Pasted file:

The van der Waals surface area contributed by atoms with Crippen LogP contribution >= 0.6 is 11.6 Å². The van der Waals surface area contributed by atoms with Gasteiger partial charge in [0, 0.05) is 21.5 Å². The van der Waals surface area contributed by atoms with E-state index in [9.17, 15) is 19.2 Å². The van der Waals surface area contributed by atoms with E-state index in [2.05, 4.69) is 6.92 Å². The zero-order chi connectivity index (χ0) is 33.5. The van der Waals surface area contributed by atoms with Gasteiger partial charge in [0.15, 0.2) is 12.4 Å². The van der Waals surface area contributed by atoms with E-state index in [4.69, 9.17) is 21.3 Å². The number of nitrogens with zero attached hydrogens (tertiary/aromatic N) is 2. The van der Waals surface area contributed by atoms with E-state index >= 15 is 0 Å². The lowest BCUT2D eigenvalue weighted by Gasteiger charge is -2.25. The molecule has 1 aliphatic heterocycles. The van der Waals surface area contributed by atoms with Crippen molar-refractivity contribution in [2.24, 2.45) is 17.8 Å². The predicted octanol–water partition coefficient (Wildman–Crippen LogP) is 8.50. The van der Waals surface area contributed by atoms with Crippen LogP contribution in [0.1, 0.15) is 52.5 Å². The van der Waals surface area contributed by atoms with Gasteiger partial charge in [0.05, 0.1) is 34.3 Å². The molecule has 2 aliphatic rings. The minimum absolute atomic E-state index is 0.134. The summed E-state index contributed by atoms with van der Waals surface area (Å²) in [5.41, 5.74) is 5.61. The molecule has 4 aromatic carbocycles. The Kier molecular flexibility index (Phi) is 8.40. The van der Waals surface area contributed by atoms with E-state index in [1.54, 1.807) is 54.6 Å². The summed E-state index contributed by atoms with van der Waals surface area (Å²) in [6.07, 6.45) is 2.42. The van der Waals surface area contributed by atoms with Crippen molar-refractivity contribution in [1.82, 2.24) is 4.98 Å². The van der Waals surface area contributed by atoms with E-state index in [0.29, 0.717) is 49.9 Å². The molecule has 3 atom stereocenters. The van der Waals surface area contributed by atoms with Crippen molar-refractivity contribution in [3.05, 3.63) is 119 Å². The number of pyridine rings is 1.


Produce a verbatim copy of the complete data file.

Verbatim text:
The van der Waals surface area contributed by atoms with Crippen LogP contribution >= 0.6 is 11.6 Å². The van der Waals surface area contributed by atoms with Gasteiger partial charge in [0, 0.05) is 21.5 Å². The van der Waals surface area contributed by atoms with E-state index in [9.17, 15) is 19.2 Å². The van der Waals surface area contributed by atoms with E-state index in [2.05, 4.69) is 6.92 Å². The zero-order chi connectivity index (χ0) is 33.5. The van der Waals surface area contributed by atoms with Gasteiger partial charge in [0.15, 0.2) is 12.4 Å². The van der Waals surface area contributed by atoms with E-state index in [4.69, 9.17) is 21.3 Å². The number of nitrogens with zero attached hydrogens (tertiary/aromatic N) is 2. The van der Waals surface area contributed by atoms with E-state index >= 15 is 0 Å². The lowest BCUT2D eigenvalue weighted by Gasteiger charge is -2.25. The molecule has 1 aliphatic heterocycles. The van der Waals surface area contributed by atoms with Crippen molar-refractivity contribution in [2.24, 2.45) is 17.8 Å². The predicted octanol–water partition coefficient (Wildman–Crippen LogP) is 8.50. The van der Waals surface area contributed by atoms with Crippen LogP contribution in [0.1, 0.15) is 52.5 Å². The van der Waals surface area contributed by atoms with Gasteiger partial charge in [0.05, 0.1) is 34.3 Å². The molecule has 2 aliphatic rings. The minimum absolute atomic E-state index is 0.134. The summed E-state index contributed by atoms with van der Waals surface area (Å²) in [5.41, 5.74) is 5.61. The molecule has 4 aromatic carbocycles. The Kier molecular flexibility index (Phi) is 8.40. The van der Waals surface area contributed by atoms with E-state index in [1.54, 1.807) is 54.6 Å². The summed E-state index contributed by atoms with van der Waals surface area (Å²) in [6.07, 6.45) is 2.42. The van der Waals surface area contributed by atoms with Crippen molar-refractivity contribution in [1.82, 2.24) is 4.98 Å². The van der Waals surface area contributed by atoms with E-state index in [0.29, 0.717) is 49.9 Å². The molecule has 3 atom stereocenters. The van der Waals surface area contributed by atoms with Crippen molar-refractivity contribution in [3.05, 3.63) is 119 Å². The number of pyridine rings is 1.